In this course students learn the basics of computer architecture, programming, algorithmic thinking and the Python language. After finishing this course you will:|
- be able to analyse simple problems and break them down into steps that a computer can execute
- have a basic knowledge of Python allowing you to further develop these skills by applying them in other courses and projects
Programming skills are becoming an important part of the scientific toolbox. Many linguistic studies contain more data than is feasible to edit and process by hand and machine learning is rapidly improving on many tasks like translation, parsing and speech recognition. While there are user friendly software kits like SPSS, the best thing about programming is not being limited to tools that already exist. Being able to write your own scripts and adapt those of your fellow scientist is much more flexible and powerful.|
Python is one of the most widely used programming languages in both science and industry. It is so popular because it is open source (it is free and anyone can add/edit/improve whatever they need) and because it is available on many operating systems.
In this course we take plenty of time to explain the basics of python and will not deal with more complex concepts such as classes. In this course you will learn first how a computer works, what its basic components are, followed by the basics of Python programming and algorithmic thinking: the process of converting the problem or task you want to solve into clear steps that can be executed by your computer. The course consists of lectures combined with weekly lab sessions and assignments to put the lecture into practice. The material and assignments will focus on skills that are relevant for linguistic/language technology research such as processing text and experimental data and using Python to analyse your data.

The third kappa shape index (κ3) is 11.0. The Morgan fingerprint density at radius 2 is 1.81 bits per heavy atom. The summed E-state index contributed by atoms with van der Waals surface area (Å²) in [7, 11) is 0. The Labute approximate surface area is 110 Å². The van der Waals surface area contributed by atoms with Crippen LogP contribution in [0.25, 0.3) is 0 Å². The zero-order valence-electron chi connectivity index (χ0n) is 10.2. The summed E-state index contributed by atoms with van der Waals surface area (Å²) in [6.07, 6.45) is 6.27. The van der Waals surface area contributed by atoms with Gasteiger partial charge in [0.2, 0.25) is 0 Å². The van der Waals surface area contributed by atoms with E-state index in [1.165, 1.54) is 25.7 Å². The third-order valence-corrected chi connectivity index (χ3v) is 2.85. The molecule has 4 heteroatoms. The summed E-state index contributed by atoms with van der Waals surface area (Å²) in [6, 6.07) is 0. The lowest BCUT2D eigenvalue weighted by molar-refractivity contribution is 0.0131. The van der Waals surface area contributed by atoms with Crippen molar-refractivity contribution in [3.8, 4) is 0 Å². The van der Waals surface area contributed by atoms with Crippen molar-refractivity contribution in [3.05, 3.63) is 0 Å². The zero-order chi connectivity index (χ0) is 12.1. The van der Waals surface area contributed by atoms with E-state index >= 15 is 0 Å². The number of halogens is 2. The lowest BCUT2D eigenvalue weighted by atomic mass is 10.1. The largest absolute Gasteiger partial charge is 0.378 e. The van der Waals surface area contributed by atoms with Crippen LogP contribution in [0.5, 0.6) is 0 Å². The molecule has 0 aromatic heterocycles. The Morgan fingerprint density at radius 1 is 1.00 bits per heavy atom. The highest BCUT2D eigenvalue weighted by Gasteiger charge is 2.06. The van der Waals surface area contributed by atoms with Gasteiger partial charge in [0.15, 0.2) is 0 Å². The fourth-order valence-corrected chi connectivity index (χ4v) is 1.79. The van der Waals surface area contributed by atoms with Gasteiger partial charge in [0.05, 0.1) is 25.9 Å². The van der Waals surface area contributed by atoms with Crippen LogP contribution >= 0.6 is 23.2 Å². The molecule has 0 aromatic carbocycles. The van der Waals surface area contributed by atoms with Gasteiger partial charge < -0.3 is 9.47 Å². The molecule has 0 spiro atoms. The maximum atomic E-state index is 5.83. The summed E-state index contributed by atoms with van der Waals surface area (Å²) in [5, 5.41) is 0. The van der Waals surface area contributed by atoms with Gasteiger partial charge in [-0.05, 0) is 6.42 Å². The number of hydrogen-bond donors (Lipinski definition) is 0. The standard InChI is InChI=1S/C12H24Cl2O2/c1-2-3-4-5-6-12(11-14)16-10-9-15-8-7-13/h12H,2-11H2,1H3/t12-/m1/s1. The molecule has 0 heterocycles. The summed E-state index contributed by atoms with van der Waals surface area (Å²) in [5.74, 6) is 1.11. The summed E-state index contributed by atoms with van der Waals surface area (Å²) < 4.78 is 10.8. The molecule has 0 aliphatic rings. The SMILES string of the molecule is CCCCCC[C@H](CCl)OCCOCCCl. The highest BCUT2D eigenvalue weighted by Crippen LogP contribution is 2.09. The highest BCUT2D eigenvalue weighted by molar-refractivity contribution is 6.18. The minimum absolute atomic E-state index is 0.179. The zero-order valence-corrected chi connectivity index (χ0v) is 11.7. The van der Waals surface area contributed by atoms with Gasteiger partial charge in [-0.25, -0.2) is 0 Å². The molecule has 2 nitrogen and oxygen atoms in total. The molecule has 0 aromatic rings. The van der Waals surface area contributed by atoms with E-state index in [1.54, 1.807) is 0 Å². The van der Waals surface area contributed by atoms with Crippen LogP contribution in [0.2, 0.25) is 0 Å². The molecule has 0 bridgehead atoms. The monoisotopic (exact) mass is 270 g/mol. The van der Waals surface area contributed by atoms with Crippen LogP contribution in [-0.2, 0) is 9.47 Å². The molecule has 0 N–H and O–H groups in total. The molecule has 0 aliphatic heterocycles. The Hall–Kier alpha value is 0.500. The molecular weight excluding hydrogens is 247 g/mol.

Only accessible to:|
- students without any programming experience
- students CIW: B2 major elective course
- TW students: B2 major elective (entrance requirement for B3 internship at CLST)
- minor Data & Society (interdisciplinary package, see appendix): this minor is open to ALL Arts students
- minor in Data Science, where this course is only intended for students of Arts, FFTR, and Law.
Not recommended. If you know how a variable is used, this course might be too easy for you.
You must attend the lectures and the practical sessions to pass.
- You must use your own laptop for this course.
- This course is only open to students who are enrolled in a bachelor of the Faculty of Arts (Letteren), a bachelor of the Faculty of Philosophy, Theology and Religious studies (FTR) or a bachelor programme of the Faculty of Law (Rechtsgeleerdheid).